The ‘Dynastic Race’ and the Biblical ‘Japheth’ Part II: Ethnology and Influence
In Part I, the author pieced together the possible genealogy to be found in Mesopotamia and Egypt, taking as his starting point the Biblical account of human developments in the region after the deluge, which, of course, begins with Noah and his family. Part I concluded with the assertion that a New Race referred to as a ‘Dynastic Race’ was evident in the region. What further clues to the ethnology of this race can be found?
Beaker Folk Links
Since the physical character of the New Race detected among the early Mesopotamians and Egyptians is not typically Hamitic but rather Japhetic, we may reasonably inquire whether these newcomers might not be related to the Beaker folk who were widely dispersed in Europe as well as in North Africa in the late chalcolithic era (corresponding to Danube III, ca.2900-1800 BC).
The “Beaker” folk are brachycephalic and interred in a contracted position in graves aligned in a north-south axis rather than the east-west axis followed by the roughly contemporaneous Corded Ware folk. They seem to have been effective traders as well as warriors, the graves of the latter being especially richly supplied with funerary goods. Cremations too were performed by this community but these may have been reserved for the upper classes or castes. Cremations in Moravia are seen to be especially furnished with beakers.
Brachycephalic heads are wide and flat, represented here by skull C (Encyclopædia Britannica, Public Domain )
Though it is uncertain where this type originated, some claiming Andalusia as the original habitat and others Germany, the Beaker folk may perhaps be identified with the Alpine or Armenoid branch of the Japhetites, or ‘Indo-Europeans’. The Alpine type is said to have the same round skull as the Beaker folk except that it has a rounded occipital bone whereas the Beaker type has a flattened occipital bone. J.P. Mallory has recently suggested that the Beaker Folk may be classified as a ‘North-west Indo-European’ group ancestral to the Celts, Germans, Slavs and Italics. However, it is not likely that they were a ‘north-western’ people since the northern Āryans are dolicocepalic rather than brachycephalic. Also, even the Corded Ware culture of northern Europe seems to have been borne by mostly dark-eyed, dark-haired people with a skin color that was somewhat darker than that of the average modern European. Childe may thus have been more accurate in believing that they were of “East Mediterranean stock”.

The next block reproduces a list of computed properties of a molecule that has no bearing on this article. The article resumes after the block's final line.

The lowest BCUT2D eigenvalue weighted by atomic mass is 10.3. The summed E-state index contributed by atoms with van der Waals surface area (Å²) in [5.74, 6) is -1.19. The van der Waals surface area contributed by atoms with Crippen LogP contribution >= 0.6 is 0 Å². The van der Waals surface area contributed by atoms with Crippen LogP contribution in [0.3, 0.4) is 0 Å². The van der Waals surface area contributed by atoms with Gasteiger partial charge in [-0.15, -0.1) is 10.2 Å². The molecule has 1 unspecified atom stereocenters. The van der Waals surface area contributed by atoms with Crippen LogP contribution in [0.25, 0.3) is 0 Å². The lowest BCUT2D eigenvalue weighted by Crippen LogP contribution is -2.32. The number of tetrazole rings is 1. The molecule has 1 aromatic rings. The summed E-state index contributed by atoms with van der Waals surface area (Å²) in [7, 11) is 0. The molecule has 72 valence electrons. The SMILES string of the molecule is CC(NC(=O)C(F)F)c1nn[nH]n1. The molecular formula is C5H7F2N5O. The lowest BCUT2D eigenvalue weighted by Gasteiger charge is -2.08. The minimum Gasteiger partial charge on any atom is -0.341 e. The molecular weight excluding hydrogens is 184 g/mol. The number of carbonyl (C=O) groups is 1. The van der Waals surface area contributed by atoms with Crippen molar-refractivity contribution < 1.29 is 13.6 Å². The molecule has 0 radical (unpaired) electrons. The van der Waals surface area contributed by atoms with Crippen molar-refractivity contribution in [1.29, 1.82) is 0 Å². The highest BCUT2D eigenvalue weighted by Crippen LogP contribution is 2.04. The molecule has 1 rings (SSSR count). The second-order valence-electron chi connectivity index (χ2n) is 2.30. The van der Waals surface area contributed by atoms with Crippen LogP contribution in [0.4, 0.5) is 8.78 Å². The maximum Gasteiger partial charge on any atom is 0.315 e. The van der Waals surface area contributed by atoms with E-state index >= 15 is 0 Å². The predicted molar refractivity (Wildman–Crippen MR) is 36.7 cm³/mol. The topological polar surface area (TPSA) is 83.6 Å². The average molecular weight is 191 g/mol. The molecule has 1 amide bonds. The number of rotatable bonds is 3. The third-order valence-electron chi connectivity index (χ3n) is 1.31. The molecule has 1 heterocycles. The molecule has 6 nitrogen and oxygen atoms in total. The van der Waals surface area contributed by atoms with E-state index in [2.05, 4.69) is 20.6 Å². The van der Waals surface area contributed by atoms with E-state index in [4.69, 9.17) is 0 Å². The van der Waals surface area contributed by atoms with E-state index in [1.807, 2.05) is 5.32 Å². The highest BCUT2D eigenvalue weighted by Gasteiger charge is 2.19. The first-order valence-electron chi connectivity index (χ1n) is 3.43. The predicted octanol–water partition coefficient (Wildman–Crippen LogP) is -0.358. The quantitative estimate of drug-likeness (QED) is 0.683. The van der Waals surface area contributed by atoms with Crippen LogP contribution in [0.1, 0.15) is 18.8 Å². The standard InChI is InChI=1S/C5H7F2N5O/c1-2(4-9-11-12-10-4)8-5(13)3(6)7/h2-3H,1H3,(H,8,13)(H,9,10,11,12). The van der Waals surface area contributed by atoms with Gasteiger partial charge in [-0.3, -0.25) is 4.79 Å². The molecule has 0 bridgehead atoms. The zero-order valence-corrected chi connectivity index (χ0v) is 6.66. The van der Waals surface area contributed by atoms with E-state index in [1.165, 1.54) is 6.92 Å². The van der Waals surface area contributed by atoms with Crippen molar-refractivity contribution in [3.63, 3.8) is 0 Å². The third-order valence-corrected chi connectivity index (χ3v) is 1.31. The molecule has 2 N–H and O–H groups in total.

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A Prehistoric earthenware vessel, part of a beaker-culture pottery group dated in the early Bronze Age (Europe 1970 and 1470 BC) ( CC BY-SA 3.0 )
Almagro-Gorbea has suggested that the Beaker folk were proto-Celts. Brachycephaly is indeed attested in some areas associated with the Celts such as Central Europe and France, but it is perhaps representative more of the southern Bretonic branch of the Celts than of the northern. Further, it must be noted that the first flowering of Celtic culture does not appear until the Hallstatt Culture of the 9 th century BC, though this may have derived from the Urnfield Culture of Central Europe (ca.1300-750 BC).
Back to the Bible
If we resort again to the Biblical account in Genesis 10, we note that the generations of Japheth are listed first in the Table of Nations (verse 2), even though Japheth is mentioned only second [in the Jahvist version] or third [in the Priestly version] in verse 1 of Genesis 10. It is possible that the priority given to Shem in the first verse of Genesis 10 is due only to the need to extol the Semitic race among the Hebrews who composed the Bible. If, on the other hand, one followed the Indo-Āryans - who may be identified with the Medes or Madai as eldest sons of Japheth along with Gomer (the Cimmerians or Celts) and Magog (the Magi or Iranians) - in their veneration of the Vedas as the original wisdom of mankind, it will be necessary to regard Japheth as the first son of Noah, and Shem and Ham as younger manifestations of the original Noachidian culture.
Table of Nations according to Genesis 10. ( CC BY-SA 3.0 )
If Japheth is indeed the elder son, it is still puzzling that there is very little archaeological evidence of the cultural development of this branch before the Hurrian, Semitic and Hamitic ones of Ubaid, Elam, Akkad and Sumer. In the Biblical ‘Table of Nations’ we note that the sons of Japheth listed in Genesis 10:2 are located mainly in Anatolia and in the Balkans. The eldest son of Japheth called Gamer (representing the Cimmerians, or Celts) is followed by Magog (the Magi, or Iranians) and Madai (Medes), Javan (Greeks), Tubal (uncertain), Meschech (Cappadocians, according to Josephus) and Tiras (Thracians, according to Josephus).